26 September 2011
Posted in News - SPVI news
LG is expecting to become a global leader by 2015.
LG revealed plans to become fully invested in the solar value chain by 2015. LG has already dedicated $455M into a polysilicon plant to be completed by 2014. Its flagship company, LG Electronics, will expand solar manufacturing from its current level of 300 megawatts (MW) to 1,000 megawatts by 2014 by spending additional $391M.LG is expecting to become a global leader by 2015.
Another South Korean conglomerate Samsung, announced recently that global market for solar cells is anticipated to double by 2020 to $70B, and the company is planning to join the movement. Global solar market is currently dominated by Chinese companies, which are low cost, producers of high-quality modules. Samsung plans are to grow its current 150MW production to 3GW by 2015 in cell capacity. "Our super-efficient crystalline solar cells will differentiate us from our competitors, while we build our portfolio in thin-film products," said Choi Chang-sik, executive vice-president of the company's solar-energy division, in the recent interview with Reuters. According to Mr. Choi solar was selected as one of the five future Samsung growth engines in May 2010, and the business has achieved the world-leading technology with its focus on R&D in a short period of time. Samsung has produced modules with 18.5% efficiency, which is a top class based on SP (Screen Printing) technology and developed a higher efficiency module with 19% cells ready for sales in a later part of 2011.
In addition, Samsung achieved the world record R&D efficiency level of 20.2% based only on SP technology. This is the world record based on the 6-inch wafer which beats the previous record at 19.6% made in April of this year by Bosch. Samsung has achieved high-efficiency in technology areas as BC (Back Contact) and HIT (Hetero-junction Intrinsic Thin-layer). In BC, Samsung achieved 21% efficiency within 1.5 years of testing. SunPower is the record holder at 23% on 6 inch wafer. In HIT, Samsung achieved 20.7%, for the first time beating Sanyo 20% 5-inch commercial cell. High efficiency solar modules such as BC and HIT are normally based on the 5-inch wafer. In this regard, over 20% efficiency based on the 6-inch wafer whose size is 40% bigger compared to 5 inches is being considered as a big technology achievement. However, Chinese companies like Trina, Yingli and recently Canadian Solar, have announced high conversion, high-output modules, on cheaper platforms than monocrystalline cells.
Canadian's new ELPS technology is based on the metal-wrap-through (MWT) architecture where the front-side electrode is moved to the back. Moving the electrical connections to the back allows more of the front surface to become exposed to sunlight, resulting in a significant efficiency increase. At the module level, ELPS allows interconnection on one side, which reduces module series resistance and increases the fill factor, resulting in higher power output. Moncrystalline cells in such a module had recorded 19.5% conversion and output of 265 watts. The module conversion rate was recorded at 16.47%. Canadian has also quasi mono cell modules built with MWT technology. Trina had achieved even better result with its multicrystalline cells. In the laboratory, module built with "honey" cells using string ribbon technology delivered 275 W with conversion 16.9%, which is the highest multi cell module output to date. Chinese companies are not only leading in capacity but also in technological development and not ready to give up any market share. In February, Samsung SDI's sister company Samsung Fine Chemicals agreed to set up a joint venture with U.S. solar wafer maker MEMC Electronic to produce polysilicon, a key material to make solar wafers. The joint venture plant would produce 10,000 MT of polysilicon per annum. The size of the joint venture's investment is estimated at $1B or Capex cost of $100 per kg of polysilicon.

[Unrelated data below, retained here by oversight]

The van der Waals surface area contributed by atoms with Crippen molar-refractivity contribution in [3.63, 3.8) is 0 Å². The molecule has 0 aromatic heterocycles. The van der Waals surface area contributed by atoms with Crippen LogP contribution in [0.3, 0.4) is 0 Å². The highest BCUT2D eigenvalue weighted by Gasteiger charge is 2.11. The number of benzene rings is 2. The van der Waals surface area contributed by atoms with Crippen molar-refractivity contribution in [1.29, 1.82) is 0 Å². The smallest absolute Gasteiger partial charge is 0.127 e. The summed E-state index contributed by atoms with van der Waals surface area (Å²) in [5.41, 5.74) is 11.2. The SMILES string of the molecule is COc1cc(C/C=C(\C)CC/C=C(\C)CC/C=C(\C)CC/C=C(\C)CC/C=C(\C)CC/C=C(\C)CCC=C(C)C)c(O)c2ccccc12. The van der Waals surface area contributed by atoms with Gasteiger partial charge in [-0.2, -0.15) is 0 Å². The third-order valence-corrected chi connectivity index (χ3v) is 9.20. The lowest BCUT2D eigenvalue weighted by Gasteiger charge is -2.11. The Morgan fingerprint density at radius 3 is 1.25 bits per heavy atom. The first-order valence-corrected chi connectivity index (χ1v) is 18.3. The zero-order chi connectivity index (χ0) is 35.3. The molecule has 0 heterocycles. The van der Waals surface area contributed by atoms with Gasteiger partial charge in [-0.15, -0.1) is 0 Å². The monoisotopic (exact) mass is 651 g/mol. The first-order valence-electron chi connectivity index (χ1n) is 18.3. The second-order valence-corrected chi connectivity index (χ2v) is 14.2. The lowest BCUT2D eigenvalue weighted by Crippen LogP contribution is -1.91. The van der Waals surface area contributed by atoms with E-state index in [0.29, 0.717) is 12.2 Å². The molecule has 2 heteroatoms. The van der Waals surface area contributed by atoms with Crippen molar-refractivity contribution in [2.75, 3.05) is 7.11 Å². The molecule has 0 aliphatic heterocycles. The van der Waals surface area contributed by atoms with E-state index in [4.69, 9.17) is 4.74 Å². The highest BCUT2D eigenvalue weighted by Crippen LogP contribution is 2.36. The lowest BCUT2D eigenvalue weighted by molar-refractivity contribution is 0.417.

Despite pressures on average selling prices within the supply chain, larger enterprises, particularly Asia based, are negotiating their way to enter solar markets. Other Korean companies have plans or have entered the solar market. Those include LG, Hanwha, Hyundai,OCI as well as smaller KCC, LYC. In first half of the year Chinese US listed companies had sold over 4.9GW of modules, on average increasing sales by 34% versus 2010. Trina and Yingli Solar both leaders in module sales, have had their sales increased by 60% versus last year, and despite lower gross margins still are expected to deliver positive results in the environment where other companies are selling below cash cost or become bankrupt. Both companies with the addition of the new comer Jinko, are said to come out victorious in current "solar" war based on pricing pressures associated with overcapacity. Some of the victims of the early stages include American companies Evergreen and Solyndra, and other victims are expected to be announced in the European theater of operations. Based on the carnage many analysts are calling for industry-wide consolidation and attrition. Some signs are seen amongst tier 3 players. Others are trying to align themselves with dominant forces.
On September 23rd, 2011 Solaria, (Madrid, Spain) announced that it has signed an agreement with Dongfang Electric Corporation Ltd. (DEC, Chengdu, China) for commercial cooperation and development in Asia, with a goal to jointly invest in 100 MW of solar photovoltaic (PV) plants annually. Additionally, DEC has supplied Solaria with a USD 30 million line of credit to purchase solar cells and turnkey project components. Whether Samsung and LG can become a global force in solar remains an open question. Regardless of the outcome, big investment in this rapidly growing industry is not going to be slowing down at any time soon.